The U.S. Coast Guard has released a few more details on the sinking of the salmon tender Lone Star in the Igushik River at Bristol Bay.
"The Alaska Department of Fish and Game has conducted an overflight of the site and reports a narrow sheen extending approximately four miles," the Coast Guard says.
The good Samaritan vessel Tradition responded to the report of the sinking vessel, rescued the four Lone Star crewmen and took them to Dillingham.
The Lone Star is partially submerged in 18 feet of water and reportedly has 14,000 gallons of diesel, 250 gallons of gasoline, 150 gallons of lube oil and 150 gallons of hydraulic fluid aboard.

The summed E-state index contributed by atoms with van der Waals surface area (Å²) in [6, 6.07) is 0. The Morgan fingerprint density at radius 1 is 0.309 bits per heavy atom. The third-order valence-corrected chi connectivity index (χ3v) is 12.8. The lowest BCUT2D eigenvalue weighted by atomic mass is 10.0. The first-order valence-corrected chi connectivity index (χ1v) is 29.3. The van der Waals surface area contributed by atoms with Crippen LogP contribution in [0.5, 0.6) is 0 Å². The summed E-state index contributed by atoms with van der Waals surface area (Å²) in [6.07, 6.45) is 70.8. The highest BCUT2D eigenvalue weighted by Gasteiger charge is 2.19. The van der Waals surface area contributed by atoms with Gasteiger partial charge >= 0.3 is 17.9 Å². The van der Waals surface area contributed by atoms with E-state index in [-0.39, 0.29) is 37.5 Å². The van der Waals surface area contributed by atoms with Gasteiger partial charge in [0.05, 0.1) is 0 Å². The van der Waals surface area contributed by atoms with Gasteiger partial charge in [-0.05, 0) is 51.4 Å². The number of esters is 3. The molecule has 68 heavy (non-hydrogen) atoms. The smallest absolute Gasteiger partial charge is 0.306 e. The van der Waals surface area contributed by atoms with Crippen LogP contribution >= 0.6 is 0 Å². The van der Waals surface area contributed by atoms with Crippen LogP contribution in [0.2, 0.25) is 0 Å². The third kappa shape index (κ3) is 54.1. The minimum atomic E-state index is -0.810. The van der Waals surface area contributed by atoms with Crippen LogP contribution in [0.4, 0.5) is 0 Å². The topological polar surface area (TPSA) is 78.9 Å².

The Coast Guard has issued a broadcast notice to mariners that the overturned vessel is 3.5 miles north of the mouth of the Igushik River, and boats in the area should maintain a sharp lookout to avoid collision.
As for how the Lone Star sank, a crewmember said that while at anchor a change in the tide "swung the ship against the anchor chain, detaching the transducer and coolant lines," the Coast Guard says. "This created a hole in the steel hull and caused the vessel to take on water."
KDLG radio reports the Lone Star was working for Trident Seafoods.
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